Innovation continued under the new management, most particularly under Gray, who served as editor and publisher. Specialized sports reporting was added in 1901, a Sunday edition in 1902, and one of the country's first Sunday magazines in 1912.
Gray died unexpectedly in 1917, at the pinnacle of his career. His daughter, Cordelia Inman Gray, married the brother of Otis Arnoldus Brumby, founder of the Cobb County Times (later the Marietta Daily Journal), and thus continued her family's involvement in Atlanta-area newspapers. After Gray's death Major John S. Cohen took over leadership of the Journal, serving as president and editor until his death in 1935.
In March 1922 (a mere two years after KDKA-Pittsburgh in Pennsylvania had signed on as the nation's first commercial radio station), the Journal was awarded the broadcasting license for WSB Radio. The call letters were drawn from the familiar greeting "Welcome South, Brother." WSB began broadcasting with 100 watts of power, equivalent to the wattage of an ordinary light bulb today. In 1926 WSB joined the fledgling NBC network, and within a decade it had become a 50,000-watt powerhouse that could be heard at points throughout the country.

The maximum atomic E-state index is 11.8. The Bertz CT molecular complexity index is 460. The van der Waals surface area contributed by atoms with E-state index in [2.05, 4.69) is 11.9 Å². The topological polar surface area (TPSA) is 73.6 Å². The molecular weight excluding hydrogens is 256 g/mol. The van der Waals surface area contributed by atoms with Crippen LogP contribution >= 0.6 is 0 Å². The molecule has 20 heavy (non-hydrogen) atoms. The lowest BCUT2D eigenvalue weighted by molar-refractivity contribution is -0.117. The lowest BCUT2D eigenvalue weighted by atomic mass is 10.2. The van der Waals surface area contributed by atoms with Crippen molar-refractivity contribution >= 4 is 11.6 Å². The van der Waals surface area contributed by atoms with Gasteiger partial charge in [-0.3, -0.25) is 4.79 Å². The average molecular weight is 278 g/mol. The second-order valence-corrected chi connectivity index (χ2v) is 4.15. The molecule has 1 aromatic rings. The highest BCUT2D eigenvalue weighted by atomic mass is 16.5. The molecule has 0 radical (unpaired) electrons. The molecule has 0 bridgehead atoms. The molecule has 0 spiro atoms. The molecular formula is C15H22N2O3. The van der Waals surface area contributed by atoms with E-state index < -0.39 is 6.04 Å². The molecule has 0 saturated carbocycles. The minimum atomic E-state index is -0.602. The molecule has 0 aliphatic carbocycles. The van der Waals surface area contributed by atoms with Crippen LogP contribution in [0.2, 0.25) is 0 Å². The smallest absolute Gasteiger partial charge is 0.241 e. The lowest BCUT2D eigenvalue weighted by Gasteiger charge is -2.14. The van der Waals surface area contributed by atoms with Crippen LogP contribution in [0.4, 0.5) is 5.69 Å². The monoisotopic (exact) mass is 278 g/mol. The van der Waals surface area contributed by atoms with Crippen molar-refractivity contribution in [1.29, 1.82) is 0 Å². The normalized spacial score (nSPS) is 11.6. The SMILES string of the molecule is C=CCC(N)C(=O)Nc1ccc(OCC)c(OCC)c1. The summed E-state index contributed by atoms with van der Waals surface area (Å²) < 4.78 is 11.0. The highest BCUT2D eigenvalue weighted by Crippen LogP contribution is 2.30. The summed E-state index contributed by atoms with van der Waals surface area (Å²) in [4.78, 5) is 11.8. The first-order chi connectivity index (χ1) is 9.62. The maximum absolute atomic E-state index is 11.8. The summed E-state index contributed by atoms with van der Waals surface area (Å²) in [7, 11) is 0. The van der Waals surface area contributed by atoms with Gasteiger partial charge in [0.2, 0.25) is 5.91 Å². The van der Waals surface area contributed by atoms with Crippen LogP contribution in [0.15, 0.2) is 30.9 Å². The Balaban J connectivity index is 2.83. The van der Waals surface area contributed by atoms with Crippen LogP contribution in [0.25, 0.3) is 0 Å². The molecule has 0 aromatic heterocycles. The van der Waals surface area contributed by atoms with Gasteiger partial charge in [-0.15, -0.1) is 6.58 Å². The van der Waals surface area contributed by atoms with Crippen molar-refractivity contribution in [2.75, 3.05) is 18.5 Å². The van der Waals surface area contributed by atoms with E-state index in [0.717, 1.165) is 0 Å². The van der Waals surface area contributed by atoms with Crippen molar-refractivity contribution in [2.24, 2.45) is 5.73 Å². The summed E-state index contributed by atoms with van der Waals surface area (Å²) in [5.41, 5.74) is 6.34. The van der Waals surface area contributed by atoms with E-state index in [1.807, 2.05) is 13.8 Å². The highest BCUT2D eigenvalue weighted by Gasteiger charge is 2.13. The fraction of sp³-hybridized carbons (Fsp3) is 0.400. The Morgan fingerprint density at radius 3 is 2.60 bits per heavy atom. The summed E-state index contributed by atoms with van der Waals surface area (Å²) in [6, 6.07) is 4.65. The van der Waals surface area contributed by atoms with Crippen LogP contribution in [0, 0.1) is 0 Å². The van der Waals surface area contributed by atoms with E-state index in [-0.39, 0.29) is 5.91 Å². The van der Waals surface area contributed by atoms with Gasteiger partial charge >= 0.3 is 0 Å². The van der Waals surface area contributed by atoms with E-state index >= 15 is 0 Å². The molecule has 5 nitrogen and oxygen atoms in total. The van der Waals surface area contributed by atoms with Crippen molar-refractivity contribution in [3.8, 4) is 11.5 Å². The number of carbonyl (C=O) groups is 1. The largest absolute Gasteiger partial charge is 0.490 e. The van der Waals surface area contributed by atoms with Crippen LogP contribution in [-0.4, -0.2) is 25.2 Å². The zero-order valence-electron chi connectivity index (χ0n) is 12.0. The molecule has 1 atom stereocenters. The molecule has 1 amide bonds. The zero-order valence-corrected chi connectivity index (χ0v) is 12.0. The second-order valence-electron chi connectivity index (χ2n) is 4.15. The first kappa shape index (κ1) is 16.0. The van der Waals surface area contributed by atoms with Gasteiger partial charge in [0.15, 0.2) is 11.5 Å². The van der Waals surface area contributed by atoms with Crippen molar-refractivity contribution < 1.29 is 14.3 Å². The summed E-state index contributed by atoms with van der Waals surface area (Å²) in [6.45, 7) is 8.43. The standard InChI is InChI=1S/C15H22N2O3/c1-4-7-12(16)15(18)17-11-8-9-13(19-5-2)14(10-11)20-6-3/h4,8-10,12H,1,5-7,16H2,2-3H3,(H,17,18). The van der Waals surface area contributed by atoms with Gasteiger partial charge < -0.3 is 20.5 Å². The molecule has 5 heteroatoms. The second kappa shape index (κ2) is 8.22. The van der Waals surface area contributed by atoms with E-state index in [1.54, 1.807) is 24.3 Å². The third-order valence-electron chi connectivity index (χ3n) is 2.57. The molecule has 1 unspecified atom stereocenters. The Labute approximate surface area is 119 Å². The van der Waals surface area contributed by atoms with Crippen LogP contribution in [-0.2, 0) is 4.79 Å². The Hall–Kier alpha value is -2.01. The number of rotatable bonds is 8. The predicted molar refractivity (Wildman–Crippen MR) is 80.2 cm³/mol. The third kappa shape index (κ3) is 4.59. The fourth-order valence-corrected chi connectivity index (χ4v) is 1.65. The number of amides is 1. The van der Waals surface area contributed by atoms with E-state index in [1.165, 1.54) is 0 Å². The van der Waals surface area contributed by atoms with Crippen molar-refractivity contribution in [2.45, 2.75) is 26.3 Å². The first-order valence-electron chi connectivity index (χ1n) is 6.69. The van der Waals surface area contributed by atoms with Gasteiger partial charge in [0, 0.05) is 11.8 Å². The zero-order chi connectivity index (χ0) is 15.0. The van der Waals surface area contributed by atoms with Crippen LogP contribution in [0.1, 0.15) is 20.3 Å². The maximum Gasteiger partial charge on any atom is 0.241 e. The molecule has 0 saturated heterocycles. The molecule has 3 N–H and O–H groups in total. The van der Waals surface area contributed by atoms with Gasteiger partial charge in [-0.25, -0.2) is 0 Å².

To keep up with the rival Journal, the Constitution entered the radio business on March 16, a day after WSB went on the air. The station's call letters were WGM. A year later Constitution owner Clark Howell Sr. offered the station to Georgia Tech as a gift, which accepted it on behalf of the state. The license was allowed to expire in 1924, but the following year a new license was granted with the call letters WGST, standing for Georgia School of Technology. Operating as a commercial station with educational opportunities for students, the radio station was officially owned by the Board of Regents of the University System of Georgia. In 1974 the station was sold to a private corporation and remains on the air today.
Before and after World War I (1917-18), the Constitution editorialized for peace; the paper also supported U.S. president Woodrow Wilson's proposal for a League of Nations. But that stance didn't prevent Clark Howell Jr., the son of the Constitution 's publisher, from serving in the army in France. When he returned in 1920, Howell Jr. became the business manager of the Constitution, and in 1930 he was promoted to general manager. After his father died in 1936, he became publisher, and finally in 1938 he added the title of editor.